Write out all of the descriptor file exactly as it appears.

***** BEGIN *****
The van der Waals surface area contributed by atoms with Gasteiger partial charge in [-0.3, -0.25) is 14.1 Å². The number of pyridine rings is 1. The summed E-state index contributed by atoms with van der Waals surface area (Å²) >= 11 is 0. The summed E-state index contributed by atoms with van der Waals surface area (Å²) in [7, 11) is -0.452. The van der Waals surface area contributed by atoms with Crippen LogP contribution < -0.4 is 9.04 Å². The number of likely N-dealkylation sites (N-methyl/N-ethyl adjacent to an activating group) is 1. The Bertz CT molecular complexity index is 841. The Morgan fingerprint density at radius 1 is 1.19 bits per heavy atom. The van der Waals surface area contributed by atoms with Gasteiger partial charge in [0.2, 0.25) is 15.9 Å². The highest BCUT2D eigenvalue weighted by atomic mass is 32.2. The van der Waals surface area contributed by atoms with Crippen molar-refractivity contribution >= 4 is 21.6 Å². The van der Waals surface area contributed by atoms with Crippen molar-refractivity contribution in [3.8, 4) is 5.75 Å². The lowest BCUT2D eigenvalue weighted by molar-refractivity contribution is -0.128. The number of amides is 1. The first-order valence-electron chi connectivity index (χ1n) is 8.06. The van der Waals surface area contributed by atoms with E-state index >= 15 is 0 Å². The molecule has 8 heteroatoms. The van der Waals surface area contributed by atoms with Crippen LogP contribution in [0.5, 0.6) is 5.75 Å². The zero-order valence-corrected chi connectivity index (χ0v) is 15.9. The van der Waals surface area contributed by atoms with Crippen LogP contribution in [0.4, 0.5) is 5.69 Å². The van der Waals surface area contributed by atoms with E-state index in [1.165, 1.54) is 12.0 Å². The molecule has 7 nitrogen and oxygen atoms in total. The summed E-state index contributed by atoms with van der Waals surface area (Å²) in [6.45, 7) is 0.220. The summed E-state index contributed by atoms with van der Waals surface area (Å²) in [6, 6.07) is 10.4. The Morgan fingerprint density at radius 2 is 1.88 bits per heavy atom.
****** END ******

The van der Waals surface area contributed by atoms with Gasteiger partial charge in [-0.3, -0.25) is 14.1 Å². The number of pyridine rings is 1. The summed E-state index contributed by atoms with van der Waals surface area (Å²) >= 11 is 0. The summed E-state index contributed by atoms with van der Waals surface area (Å²) in [7, 11) is -0.452. The van der Waals surface area contributed by atoms with Crippen LogP contribution < -0.4 is 9.04 Å². The number of likely N-dealkylation sites (N-methyl/N-ethyl adjacent to an activating group) is 1. The Bertz CT molecular complexity index is 841. The Morgan fingerprint density at radius 1 is 1.19 bits per heavy atom. The van der Waals surface area contributed by atoms with Gasteiger partial charge in [0.2, 0.25) is 15.9 Å². The highest BCUT2D eigenvalue weighted by atomic mass is 32.2. The van der Waals surface area contributed by atoms with Crippen molar-refractivity contribution >= 4 is 21.6 Å². The van der Waals surface area contributed by atoms with Crippen molar-refractivity contribution in [3.8, 4) is 5.75 Å². The lowest BCUT2D eigenvalue weighted by molar-refractivity contribution is -0.128. The number of amides is 1. The first-order valence-electron chi connectivity index (χ1n) is 8.06. The van der Waals surface area contributed by atoms with E-state index >= 15 is 0 Å². The molecule has 8 heteroatoms. The van der Waals surface area contributed by atoms with Crippen LogP contribution in [0.5, 0.6) is 5.75 Å². The zero-order valence-corrected chi connectivity index (χ0v) is 15.9. The van der Waals surface area contributed by atoms with Crippen LogP contribution in [0.4, 0.5) is 5.69 Å². The van der Waals surface area contributed by atoms with E-state index in [1.165, 1.54) is 12.0 Å². The molecule has 7 nitrogen and oxygen atoms in total. The summed E-state index contributed by atoms with van der Waals surface area (Å²) in [6.45, 7) is 0.220. The summed E-state index contributed by atoms with van der Waals surface area (Å²) in [6, 6.07) is 10.4. The Morgan fingerprint density at radius 2 is 1.88 bits per heavy atom.